No Child Left behind and the Reduction of the Achievement Gap: Sociological Perspectives on Federal Educational Policy

By Alan R. Sadovnik; Jennifer A. O’Day et al. | Go to book overview

18
Conclusion
Sociological Perspectives on NCLB and
Federal Involvement in Education1

Alan R. Sadovnik, A. Gary Dworkin, Adam Gamoran, Maureen Hallinan, and Janelle Scott


FEDERAL AND STATE EDUCATIONAL POLICY AND NCLB

A decade ago, in an analysis of Goals 2000, the sociologists contributing to Implementing Educational Reform: Sociological Perspectives on Educational Policy (Borman, Cookson, Sadovnik and Spade, 1996) argued that there were limits and possibilities to school-based educational reforms aimed at reducing educational inequalities based on social class, race, ethnicity, and gender. Ten years later, the sociologists contributing to this book make the same cautionary claim. Unfortunately, politicians in Washington and policymakers continue to ignore the powerful sociological dictum that schools do not operate in a vacuum and are affected by larger social, political, and economic forces.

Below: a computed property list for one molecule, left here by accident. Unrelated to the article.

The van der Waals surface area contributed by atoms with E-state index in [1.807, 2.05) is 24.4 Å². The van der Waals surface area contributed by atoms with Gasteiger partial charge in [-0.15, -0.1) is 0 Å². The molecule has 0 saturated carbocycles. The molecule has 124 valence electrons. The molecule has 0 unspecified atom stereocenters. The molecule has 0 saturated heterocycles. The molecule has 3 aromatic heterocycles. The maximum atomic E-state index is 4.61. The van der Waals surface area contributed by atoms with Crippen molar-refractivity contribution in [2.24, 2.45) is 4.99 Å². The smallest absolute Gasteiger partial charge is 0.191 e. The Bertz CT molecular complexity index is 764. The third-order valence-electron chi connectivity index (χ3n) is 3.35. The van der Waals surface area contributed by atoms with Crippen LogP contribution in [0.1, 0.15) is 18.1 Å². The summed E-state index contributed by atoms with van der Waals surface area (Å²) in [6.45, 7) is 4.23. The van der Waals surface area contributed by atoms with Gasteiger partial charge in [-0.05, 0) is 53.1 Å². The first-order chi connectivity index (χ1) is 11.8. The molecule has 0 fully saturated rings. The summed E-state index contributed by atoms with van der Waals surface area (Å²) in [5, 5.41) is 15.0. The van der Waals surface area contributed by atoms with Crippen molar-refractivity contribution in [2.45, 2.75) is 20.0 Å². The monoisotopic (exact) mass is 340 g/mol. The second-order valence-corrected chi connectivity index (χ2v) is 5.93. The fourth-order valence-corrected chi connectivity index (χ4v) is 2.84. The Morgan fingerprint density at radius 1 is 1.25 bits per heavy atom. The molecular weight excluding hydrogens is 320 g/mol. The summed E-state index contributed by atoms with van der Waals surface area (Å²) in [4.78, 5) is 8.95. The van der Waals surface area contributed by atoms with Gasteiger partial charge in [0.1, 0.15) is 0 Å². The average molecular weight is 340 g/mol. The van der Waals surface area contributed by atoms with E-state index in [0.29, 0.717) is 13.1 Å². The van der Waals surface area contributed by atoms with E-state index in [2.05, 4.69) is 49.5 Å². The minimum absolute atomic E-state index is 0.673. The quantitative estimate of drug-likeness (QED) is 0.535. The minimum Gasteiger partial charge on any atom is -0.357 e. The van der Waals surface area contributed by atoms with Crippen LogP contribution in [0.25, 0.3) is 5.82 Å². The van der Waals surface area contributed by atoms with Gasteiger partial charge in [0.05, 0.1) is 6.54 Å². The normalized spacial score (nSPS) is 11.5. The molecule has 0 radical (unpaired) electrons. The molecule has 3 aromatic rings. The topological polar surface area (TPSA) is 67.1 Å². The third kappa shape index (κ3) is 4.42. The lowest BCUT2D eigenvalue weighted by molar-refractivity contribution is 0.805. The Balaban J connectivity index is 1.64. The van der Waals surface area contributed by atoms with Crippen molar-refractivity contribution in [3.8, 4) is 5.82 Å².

The purpose of this book is not to add to the often rhetorical and ideological critiques of No Child Left Behind (NCLB), nor to uncritically defend the law. There has been enough of this from both sides of the political and ideological spectrum. Rather, it is to draw upon the theoretical insights and empirical findings in the sociology of education to examine the law’s potential and problems and to contribute to the ongoing policy debates about reauthorization.

The chapters in this book have provided important evidence on NCLB in particular and federal involvement in education, in general. Although we support fully the law’s laudable goal of eliminating the achievement gaps among different groups, these chapters provide essential cautions about the likelihood of this happening as well as pointing out significant problems with the implementation

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